Thus ends a romance, which while it lasts, does not tear open your hearts, does not give you sermons of philosophy but merely tells you a simple story of a village maiden in love with the village headmaster which perhaps happens every day in our villages.

LEELA AND ASHOK

Once again Leela Chitnis, as was expected, gives a charming performance. With every scene she seems to grows younger and goes deeper into one’s heart. She becomes the beautiful spirit of this beautiful picture. Her experiment in make-up, however - a slightly different one from “Azad” - was not successful. In trying to remove the natural defect in her nose, she painted the walls in amber and accentuated the highlight on the ridge. The result was that the nose looked a bit too drawn out and the walls to subdued. Besides, the amber was not worked into the bases well and looked like a dark patch in indoor scenes. Had she powdered well after the paint, the contrast would not have been so obvious.

I, however, think that she need not accentuate the ridge of the nose. Doing so, makes her features too sharp and takes away a part of their natural mellowness. Where she actually needs the deep shade pencil is on the nostrils which are distended. A spot of amber well worked into the base will, in my opinion, do the trick. Why not try a number of screen tests with different experiments? It is an important problem to the producer where a principal star is concerned.

Ashok Kumar gives his usual good performance. V. H. Desai as Bholanath the old school teacher has a very sympathetic role in which he acquits himself well. There is no vulgarity in his appearing in towels in the presence of his daughter. As some prudish critics have chosen to think. It happens in Hindu homes every day and a Hindu daughter doesn’t look at the father that way for the prudish to object.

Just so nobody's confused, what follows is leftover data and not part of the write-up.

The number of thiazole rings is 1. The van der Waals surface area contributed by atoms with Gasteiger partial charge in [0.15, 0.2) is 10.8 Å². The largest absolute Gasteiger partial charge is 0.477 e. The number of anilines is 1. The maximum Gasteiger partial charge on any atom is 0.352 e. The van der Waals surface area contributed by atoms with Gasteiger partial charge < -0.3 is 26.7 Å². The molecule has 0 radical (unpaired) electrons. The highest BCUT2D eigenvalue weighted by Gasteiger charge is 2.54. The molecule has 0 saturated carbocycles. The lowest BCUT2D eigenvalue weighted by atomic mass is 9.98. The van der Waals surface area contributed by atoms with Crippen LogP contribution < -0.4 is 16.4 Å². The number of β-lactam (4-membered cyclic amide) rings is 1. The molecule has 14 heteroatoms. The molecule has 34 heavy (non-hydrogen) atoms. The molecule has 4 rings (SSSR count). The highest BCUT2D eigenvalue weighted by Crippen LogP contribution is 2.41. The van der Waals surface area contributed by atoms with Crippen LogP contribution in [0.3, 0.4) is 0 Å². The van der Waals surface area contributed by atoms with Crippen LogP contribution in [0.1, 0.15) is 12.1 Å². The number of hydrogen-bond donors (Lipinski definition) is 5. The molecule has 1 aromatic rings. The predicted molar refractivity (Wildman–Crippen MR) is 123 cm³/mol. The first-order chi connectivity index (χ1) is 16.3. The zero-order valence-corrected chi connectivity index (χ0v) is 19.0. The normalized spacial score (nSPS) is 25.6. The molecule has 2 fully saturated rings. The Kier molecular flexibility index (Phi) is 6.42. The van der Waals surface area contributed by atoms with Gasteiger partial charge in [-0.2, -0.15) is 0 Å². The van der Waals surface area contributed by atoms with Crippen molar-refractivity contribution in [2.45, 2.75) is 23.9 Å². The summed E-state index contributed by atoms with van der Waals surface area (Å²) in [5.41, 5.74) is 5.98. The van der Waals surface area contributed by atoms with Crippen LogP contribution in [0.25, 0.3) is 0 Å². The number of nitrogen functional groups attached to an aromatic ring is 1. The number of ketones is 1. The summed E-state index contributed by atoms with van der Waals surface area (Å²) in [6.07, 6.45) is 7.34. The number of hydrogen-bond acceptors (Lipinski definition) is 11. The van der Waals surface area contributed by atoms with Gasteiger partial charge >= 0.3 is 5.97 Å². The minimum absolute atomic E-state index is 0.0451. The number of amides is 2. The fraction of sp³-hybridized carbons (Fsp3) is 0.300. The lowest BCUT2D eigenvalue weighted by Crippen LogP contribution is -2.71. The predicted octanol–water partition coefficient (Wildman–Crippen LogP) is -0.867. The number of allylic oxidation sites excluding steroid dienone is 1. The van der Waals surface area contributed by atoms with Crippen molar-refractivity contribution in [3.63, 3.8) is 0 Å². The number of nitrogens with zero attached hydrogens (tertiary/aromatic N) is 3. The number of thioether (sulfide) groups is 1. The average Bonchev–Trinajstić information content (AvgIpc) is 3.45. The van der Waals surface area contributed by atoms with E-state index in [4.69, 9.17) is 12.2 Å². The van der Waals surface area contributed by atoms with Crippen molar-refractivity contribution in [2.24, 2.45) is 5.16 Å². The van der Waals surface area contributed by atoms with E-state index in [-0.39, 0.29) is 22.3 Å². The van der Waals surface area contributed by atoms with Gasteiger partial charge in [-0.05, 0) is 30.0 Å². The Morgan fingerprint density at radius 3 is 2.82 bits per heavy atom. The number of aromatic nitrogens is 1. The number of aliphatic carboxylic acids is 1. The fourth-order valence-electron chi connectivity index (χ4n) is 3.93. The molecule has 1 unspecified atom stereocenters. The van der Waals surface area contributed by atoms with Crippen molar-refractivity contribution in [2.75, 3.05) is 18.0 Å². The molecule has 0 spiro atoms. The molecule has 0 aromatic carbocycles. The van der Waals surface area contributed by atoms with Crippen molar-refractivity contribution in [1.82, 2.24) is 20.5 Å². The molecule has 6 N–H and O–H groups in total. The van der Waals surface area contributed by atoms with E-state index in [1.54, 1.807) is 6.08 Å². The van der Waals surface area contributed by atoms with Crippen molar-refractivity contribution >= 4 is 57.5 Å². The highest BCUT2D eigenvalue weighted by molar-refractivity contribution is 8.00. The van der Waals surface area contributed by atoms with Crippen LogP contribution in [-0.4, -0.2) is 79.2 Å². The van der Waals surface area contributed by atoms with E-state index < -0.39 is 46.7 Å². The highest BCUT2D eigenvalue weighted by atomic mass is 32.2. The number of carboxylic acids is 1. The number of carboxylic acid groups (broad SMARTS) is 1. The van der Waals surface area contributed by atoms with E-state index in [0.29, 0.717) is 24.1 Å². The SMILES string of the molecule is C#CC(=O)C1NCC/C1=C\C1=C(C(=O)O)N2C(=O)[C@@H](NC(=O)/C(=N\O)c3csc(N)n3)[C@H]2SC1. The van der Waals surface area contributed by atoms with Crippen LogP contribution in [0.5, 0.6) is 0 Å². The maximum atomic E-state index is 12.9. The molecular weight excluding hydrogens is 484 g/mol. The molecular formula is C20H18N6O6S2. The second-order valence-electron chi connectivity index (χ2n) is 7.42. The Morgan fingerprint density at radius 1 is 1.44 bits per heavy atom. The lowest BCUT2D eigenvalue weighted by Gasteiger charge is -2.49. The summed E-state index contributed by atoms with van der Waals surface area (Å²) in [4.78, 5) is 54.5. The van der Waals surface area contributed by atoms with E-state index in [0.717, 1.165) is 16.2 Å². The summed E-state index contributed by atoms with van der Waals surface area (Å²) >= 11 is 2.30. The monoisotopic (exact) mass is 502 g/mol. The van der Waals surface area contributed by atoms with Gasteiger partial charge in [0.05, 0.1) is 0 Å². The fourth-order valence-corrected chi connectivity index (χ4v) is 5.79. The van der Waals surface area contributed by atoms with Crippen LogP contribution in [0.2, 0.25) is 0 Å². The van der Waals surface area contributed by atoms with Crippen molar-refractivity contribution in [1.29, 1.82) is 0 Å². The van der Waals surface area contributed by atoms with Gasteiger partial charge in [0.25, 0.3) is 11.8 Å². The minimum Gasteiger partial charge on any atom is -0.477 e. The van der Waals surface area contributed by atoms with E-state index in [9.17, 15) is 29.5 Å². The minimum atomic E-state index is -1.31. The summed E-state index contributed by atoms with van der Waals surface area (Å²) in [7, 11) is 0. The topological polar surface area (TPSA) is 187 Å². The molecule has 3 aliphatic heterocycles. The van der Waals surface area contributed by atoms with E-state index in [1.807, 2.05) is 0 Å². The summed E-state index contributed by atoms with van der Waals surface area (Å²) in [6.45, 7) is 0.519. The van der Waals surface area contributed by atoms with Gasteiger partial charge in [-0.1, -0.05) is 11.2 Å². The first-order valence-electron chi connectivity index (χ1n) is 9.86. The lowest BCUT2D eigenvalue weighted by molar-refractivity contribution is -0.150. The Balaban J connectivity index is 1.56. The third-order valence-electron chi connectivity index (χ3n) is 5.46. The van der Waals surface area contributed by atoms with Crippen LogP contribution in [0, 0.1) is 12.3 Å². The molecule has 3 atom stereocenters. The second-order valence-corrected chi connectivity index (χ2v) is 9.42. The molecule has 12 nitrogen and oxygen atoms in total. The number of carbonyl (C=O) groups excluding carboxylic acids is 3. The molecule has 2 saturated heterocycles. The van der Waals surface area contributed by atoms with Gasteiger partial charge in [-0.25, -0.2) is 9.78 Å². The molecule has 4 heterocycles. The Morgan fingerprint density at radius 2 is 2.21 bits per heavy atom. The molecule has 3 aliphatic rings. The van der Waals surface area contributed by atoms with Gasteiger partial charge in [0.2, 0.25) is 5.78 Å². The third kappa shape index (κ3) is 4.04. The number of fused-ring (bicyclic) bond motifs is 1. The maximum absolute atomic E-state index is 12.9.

Shah Nawaz is not much of an actor, but being suitably cast he seemed to do well in the role of “Suresh” the villain of the piece.

The little boy Suresh, of whom a lot is being made in the publicity, acts badly. His attempt to look sad was pathetic. Besides being camera conscious, he seemed to be too precocious for his age which took away all the childish innocence from his years. I am afraid he was wrongly cast.

Photography, sound and other technical values maintain the in comparable standard of the Bombay Talkies.

This review cannot be concluded without mentioning the beautiful lyrics of Pradeep. How many can give the sweet melody which he gave to this picture?

By all means, see “Bandhan”. The spirit of the late Himansu rai is reborn in it.

Yes, Mukherjee, you have produced it the way the late chief would have it. Now, go ahead and give us another.       

This is a reproduction of the original review published in Film India, 1940.

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About the Author

Baburao Patel was a film journalist and writer, primarily associated with the two publications Filmindia (1935-1961), which was the first English film periodical published from Bombay and the more politiccally inclined Mother India.